Promotional incentives- how effective is “free” stuff

Promotional Incentives- How Effective is “Free” Stuff?

Promotional Incentives capitalize on the consumer’s insatiable desire for all things free. Chris Anderson, editor-in-chief of Wired Magazine and author of “The Long Tail,” has turned the idea of “free” on its head with his new book, “Free: The Future of a Radical Price.”

In his book, he talks about how “free” is often used as promotional incentives. “Free” is often an integral part of marketing promotional incentives, used as a way to get people to try our products, to buy something else, to showcase our products or services, and even to do some work for us.

Here are the four basic iterations of “free” Anderson discusses in his book.

* Direct cross-subsidies – These are promotional incentives that get you to pay for something else. It could be a buy-one-get-one-free item at your favorite clothing store, or a free “prize” given to you by a car dealership in the hopes of getting you to buy a new car. It could even be a cell phone company giving you a free cell phone because you’ll pay for the minutes, the text plan, and the data package.

* The Three-Party Market – With three-party promotional incentives, someone else pays for you to have access so you can use the program or product, in order for you to be exposed to their product — your basic television and radio mass media setup. I get to watch NBC’s “The Office” for free, but I have to watch the ads that go with it. Or I can subscribe to a free trade publication that covers my industry, but with this promotional incentive, I have to make my name and address available to advertisers. The advertisers need us to consume that product, but we need the advertisers to pay for our access.

* Freemium – One of the promotional incentives we are most familiar with: we get a free sample to try a product: the food samples we get at our local market, as a way to entice us to buy the really huge bag of chicken nuggets. Or in the digital world, giving us limited access so we’re willing to pay full price for total access. Anderson mentions as an example of the freemium promotional incentives. We can use Flickr without paying a fee, but can only include a maximum of 200 photos in our general timeline. If we want to have all of our photos available, and/or we want some premium features, we need to pay $25 per year.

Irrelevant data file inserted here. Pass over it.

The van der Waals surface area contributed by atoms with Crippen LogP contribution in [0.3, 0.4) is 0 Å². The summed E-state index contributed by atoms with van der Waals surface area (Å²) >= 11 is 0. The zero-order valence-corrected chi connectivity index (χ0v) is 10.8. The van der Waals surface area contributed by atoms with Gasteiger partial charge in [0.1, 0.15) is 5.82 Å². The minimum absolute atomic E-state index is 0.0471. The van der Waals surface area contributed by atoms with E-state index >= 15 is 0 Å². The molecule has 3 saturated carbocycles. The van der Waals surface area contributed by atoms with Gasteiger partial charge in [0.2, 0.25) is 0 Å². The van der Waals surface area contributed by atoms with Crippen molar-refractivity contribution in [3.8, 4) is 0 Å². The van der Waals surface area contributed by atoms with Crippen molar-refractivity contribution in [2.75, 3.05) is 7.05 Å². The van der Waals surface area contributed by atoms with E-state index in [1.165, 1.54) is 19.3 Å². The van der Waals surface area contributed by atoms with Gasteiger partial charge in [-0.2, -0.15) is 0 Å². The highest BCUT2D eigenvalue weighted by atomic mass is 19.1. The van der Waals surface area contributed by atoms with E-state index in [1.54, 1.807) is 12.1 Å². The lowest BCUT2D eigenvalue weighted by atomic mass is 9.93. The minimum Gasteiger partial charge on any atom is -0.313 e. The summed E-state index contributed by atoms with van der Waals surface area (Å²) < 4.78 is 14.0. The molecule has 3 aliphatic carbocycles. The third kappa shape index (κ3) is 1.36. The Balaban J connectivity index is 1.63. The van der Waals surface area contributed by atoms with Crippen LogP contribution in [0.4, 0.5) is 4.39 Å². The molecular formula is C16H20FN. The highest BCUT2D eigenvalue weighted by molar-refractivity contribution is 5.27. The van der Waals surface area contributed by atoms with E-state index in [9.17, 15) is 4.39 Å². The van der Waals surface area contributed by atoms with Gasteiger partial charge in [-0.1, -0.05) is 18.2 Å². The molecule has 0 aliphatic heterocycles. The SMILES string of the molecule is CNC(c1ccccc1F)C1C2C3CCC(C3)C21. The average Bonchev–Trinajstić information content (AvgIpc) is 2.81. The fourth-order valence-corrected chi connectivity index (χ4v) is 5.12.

* Nonmonetary markets – The idea that people give away things with no expectation of payment is not one of your regular promotional incentives. Wikipedia is one example. Hundreds of volunteers have created millions of articles in 10 languages about a variety of topics. Wikipedia is free; it doesn’t charge for this access. Sure, they’ll take donations, and in fact, this past Spring, they had a donation drive to help cover the costs. But there’s nothing else. No banner ads (three-party market), no limited access (freemiums), and no direct cross-subsidies (“get Wikipedia free if you buy a copy of Photoshop”).

It’s this last version of “free” that most people are becoming used to, which can make your own promotional incentives campaign a success. Since marketing promotional incentives in the digital world is cheap and easy, there are different ways people can use them to promote their services (i.e. a Freemium).

One example of promotional incentives is when a consultant posts free articles on her blog as a way to not only showcase their knowledge, but to get a potential client to consider them. Or a book author who offers a free audio version of his book on iTunes and a Kindle version, knowing that if people get the free version, they’re more likely to pay for a real copy too. This is one of the latest promotional incentives to hit the publishing world, and one that more and more authors are using to boost their own sales.

What kind of promotional incentives are you using to drive customer traffic? How are you getting sales leads? Have you thought of using free items as a way to do this? Before launching your own promotional incentives campaign, consider all of the options.

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